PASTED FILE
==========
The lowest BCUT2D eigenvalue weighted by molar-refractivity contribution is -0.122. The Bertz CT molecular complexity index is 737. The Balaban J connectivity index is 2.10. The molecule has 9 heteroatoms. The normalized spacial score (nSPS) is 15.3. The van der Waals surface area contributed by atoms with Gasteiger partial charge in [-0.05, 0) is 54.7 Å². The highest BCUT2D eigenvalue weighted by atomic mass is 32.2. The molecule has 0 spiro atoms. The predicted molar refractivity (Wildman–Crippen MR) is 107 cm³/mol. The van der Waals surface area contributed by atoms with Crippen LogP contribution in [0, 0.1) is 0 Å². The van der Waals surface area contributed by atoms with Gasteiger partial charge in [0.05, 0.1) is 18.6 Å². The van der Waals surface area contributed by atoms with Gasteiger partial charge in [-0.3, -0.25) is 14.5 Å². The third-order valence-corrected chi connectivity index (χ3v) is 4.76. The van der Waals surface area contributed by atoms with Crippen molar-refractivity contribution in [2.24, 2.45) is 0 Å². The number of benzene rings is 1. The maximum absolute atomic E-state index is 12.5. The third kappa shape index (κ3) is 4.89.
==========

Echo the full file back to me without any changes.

The lowest BCUT2D eigenvalue weighted by molar-refractivity contribution is -0.122. The Bertz CT molecular complexity index is 737. The Balaban J connectivity index is 2.10. The molecule has 9 heteroatoms. The normalized spacial score (nSPS) is 15.3. The van der Waals surface area contributed by atoms with Gasteiger partial charge in [-0.05, 0) is 54.7 Å². The highest BCUT2D eigenvalue weighted by atomic mass is 32.2. The molecule has 0 spiro atoms. The predicted molar refractivity (Wildman–Crippen MR) is 107 cm³/mol. The van der Waals surface area contributed by atoms with Crippen LogP contribution in [0, 0.1) is 0 Å². The van der Waals surface area contributed by atoms with Gasteiger partial charge in [0.05, 0.1) is 18.6 Å². The van der Waals surface area contributed by atoms with Gasteiger partial charge in [-0.3, -0.25) is 14.5 Å². The third-order valence-corrected chi connectivity index (χ3v) is 4.76. The van der Waals surface area contributed by atoms with Crippen molar-refractivity contribution in [2.24, 2.45) is 0 Å². The number of benzene rings is 1. The maximum absolute atomic E-state index is 12.5. The third kappa shape index (κ3) is 4.89.